Was St. Francis a vegetarian?

By: Br. MJ Groark

I decided to try out a meatless diet for Lent of 2015. I had been toying with the idea for a while, which was mainly rooted in personal ethical concerns. However, I also knew that Pope Francis was about to release his encyclical Laudato Sí, and I had done a lot of research in order to prepare for this document. I decided that I would try out a vegetarian diet only for Lent, and then reassess how it worked out for my life, my spirituality, and my community. I remember telling myself, “OK MJ, no pressure. If that spicy chicken sandwich is just too tempting, go for it. It’s just for Lent.” What I realized is that removing meat from my diet was the easiest thing I have ever done, and it has had tremendous benefits for my health and spirituality.

I remember when I was first considering this move, and I talked to my mother about it, as any good friar would do. She asked me a question that has been stuck in my head ever since. My mom asked, “Was St. Francis a vegetarian?” After consultation with our local Franciscan scholar, Bill Hugo, we decided that Francis was most certainly not a vegetarian. Francis begged for everything, and encouraged his brothers to do the same in a sprit of humble gratefulness for everything they were given to eat. This is the same Francis who was known to smear the walls with meat to celebrate the great feast of Christmas. No way was this guy a vegetarian. But... then we see Francis evolve. Always a man of conversion and who was always reacting to new insights, crafts a lovely hymn of creation in which the created order is now family, brother and sister. So I have to ask myself, what if Francis were alive today? Considering what we know about creation and the environment today, would Francis still opt for meat? Who knows? Maybe, maybe not. I would venture to say that he would encourage us, his brothers, to find a balanced path.

So what does this balanced path look like in actuality for me? I have now had experiences living outside of the United States for extended periods of time. Living with other cultures has given me a new way of understanding food. When I was in Mexico, meat was not served on a daily basis. Meat was seen as something for “los ricos.” This was an eye opening revelation. They definitely ate meat, but it was significantly less than I was used to seeing being consumed here in the states. It allowed me to reflect on the question, who am I in solidarity with? How are the decisions I make reflecting a modern Franciscan vision? As our JPIC handbook states, “As Pope Francis says, we need an ecological conversion in which the effects of our encounter with Jesus Christ become evident in our relationship with the world around us. Living our vocation to be protectors of God’s handiwork is essential to a life of virtue. In our relationships with others and with creation itself, our lifestyle should be characterized by minority. Voluntary detachment from things, simplicity of life, and joy for the gift of life are Franciscan attitudes of reverence for creation and of concern for the common good.”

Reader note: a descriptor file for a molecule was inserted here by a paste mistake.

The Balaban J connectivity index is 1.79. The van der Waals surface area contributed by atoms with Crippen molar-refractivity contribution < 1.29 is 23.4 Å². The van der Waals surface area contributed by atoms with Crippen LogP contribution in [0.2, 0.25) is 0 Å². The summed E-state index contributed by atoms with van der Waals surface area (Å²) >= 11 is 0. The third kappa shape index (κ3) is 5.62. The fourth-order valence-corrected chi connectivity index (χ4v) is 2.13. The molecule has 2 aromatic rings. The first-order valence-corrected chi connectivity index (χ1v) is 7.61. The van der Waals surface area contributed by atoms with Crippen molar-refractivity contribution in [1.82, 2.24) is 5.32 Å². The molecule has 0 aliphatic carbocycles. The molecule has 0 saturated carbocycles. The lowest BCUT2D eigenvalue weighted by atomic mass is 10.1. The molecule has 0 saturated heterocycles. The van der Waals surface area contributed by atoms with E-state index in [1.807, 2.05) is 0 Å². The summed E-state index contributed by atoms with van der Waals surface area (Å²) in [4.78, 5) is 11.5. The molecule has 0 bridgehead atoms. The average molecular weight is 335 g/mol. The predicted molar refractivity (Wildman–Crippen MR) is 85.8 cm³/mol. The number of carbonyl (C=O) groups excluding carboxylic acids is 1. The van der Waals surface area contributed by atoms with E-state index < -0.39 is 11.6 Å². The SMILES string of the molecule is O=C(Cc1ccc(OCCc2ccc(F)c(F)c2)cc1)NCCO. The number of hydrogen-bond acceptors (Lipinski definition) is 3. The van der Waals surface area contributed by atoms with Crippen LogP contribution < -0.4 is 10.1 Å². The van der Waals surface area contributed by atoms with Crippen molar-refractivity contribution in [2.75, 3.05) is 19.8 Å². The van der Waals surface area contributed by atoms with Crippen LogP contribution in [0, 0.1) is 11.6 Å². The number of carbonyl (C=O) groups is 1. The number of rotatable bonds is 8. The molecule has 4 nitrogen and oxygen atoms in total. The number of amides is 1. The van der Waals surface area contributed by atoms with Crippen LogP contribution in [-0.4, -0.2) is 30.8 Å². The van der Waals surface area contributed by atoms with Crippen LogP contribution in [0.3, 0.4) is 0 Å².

I currently live with the Hispanic parish community at St. Clare of Montefalco. Part of this relationship means that we are often gifted food from people, and many times we are invited to peoples homes for meals. You better believe that I am eating whatever is placed in front of me! Charity must always take precedence over personal activism or discipline. That being said, most people here know that I am attempting to maintain a meatless diet, and while they might not understand this decision (and often poke fun at me) it has given me opportunities to speak to a modern Franciscan view of creation and my place within it. Within community life, Page 2 of 4 it has been a simple exercise. I simply eat around the meat. Nothing “special” needs to be made. My community has been very open to the idea of buying and consuming less meat. We have even begun looking back into our tradition, and now Friday’s throughout the year are a day of abstaining from meat. A bit of wisdom from the past made fresh for today with new insights about the effects of a domination model of creation. I am very grateful for my brothers for being so accommodating in these efforts. Again, it’s not an all or nothing reality, but a balanced path. A cutting back of the meat consumption with the intentional attitude has helped me live a healthier model of stewardship of creation, and has deepened my spirituality as a follower of St. Francis in the 21st century.

Pope Francis has elegantly moved us to evolve in our understanding of an antiquated model of relationship to the created world. No longer can we employ a dominion model of human behavior, but rather a model of mutual coexistence, marked by responsible stewardship. Does another creature need to die in order that I can live through another meal? I am not convinced. We can easily view this as another opportunity for polarization, or maybe this can be an opportunity for us to evolve our personal and collective spiritualities to respond to one of the most serious concerns for our times. No amount of LED light bulbs or bike rides (as good as these decisions are) can compare to the ecological benefit of simply adapting our diets to include less meat. Is this something we can be open to? I think Francis would be open to this invitation.